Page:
A Spanish doctor has claimed to have found the first case of ‘WhatAppitis’.
The ailment is caused by repeated use of the free messaging app which leads to repetitive strain injuries.
The doctor warned users of the popular app that it could be harming their health.
She said said that a patient has complained of pain in both wrists and, after investigating the case, it was determined that the pain was caused by six hours straight of replying to WhatsApp messages.
The case was described in medical journal The Lancet. It involved a 34-year-old pregnant woman who used the app.
The latest hi-tech ailment comes in the wake of other tech-related health issues including ‘Blackberry thumb’, ‘Nintendoitis’ and ‘Wii elbow’.
Inés Fernandez-Guerrero, of Granada’s General University hospital, wrote that the patient “had no history of trauma and had not engaged in any excessive physical activity in previous days”.
“The patient was on duty on Dec 24 (Christmas Eve), and the following day, she responded to messages that had been sent to her on her smartphone via WhatsApp instant messaging service.
“She held her mobile phone, weighing 130g, for at least 6 hours.
“During this time she made continuous movements with both thumbs to send messages.”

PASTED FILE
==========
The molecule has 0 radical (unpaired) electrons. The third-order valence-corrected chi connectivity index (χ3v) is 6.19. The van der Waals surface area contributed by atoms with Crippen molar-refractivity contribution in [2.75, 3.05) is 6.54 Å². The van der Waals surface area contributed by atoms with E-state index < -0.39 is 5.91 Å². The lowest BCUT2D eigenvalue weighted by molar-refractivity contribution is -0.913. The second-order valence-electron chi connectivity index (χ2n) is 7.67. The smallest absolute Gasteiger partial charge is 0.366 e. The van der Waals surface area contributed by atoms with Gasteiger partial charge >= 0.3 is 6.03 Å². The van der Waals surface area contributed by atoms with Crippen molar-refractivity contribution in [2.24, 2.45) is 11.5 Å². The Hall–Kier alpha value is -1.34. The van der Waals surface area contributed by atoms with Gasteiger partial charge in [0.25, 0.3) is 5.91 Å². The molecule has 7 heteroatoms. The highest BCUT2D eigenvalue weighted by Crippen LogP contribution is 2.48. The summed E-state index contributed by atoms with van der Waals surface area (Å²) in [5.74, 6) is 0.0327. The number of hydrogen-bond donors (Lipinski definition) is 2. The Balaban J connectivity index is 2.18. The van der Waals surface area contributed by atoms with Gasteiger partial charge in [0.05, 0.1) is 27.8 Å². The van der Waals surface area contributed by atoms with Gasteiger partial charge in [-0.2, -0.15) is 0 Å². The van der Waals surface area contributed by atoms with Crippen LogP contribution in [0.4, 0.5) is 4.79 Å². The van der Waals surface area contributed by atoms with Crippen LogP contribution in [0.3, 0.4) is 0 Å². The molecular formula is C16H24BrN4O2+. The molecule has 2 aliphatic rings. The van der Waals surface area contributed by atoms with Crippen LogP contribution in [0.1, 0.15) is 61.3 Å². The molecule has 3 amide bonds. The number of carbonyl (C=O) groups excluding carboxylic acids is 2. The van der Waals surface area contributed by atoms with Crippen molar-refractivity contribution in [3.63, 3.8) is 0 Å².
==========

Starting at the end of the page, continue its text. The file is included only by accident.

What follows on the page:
After examining the patient for signs of serious injury, “The diagnosis for the bilateral wrist pain was WhatsAppitis,” the doctors concluded.
The patient was banned from using her phone until both the pain and swelling subsided.
The woman was given painkilling drugs and banned from using her phone – although she admitted that she couldn’t resist texting some friends on New Year’s Eve.
The doctors warned that the injury was just the latest in a string of hi-tech problems.
“A so-called Nintendinitis was first described in 1990, and since then several injuries associated with video games and new technologies have been reported.
“Initially reported in children, such cases are now seen in adults.
“Tenosynovitis caused by texting with mobile phones could well be an emerging disease.
“Physicians need to be mindful of these new disorders.”
Doctors warn that users should be ‘mindful’ of the risk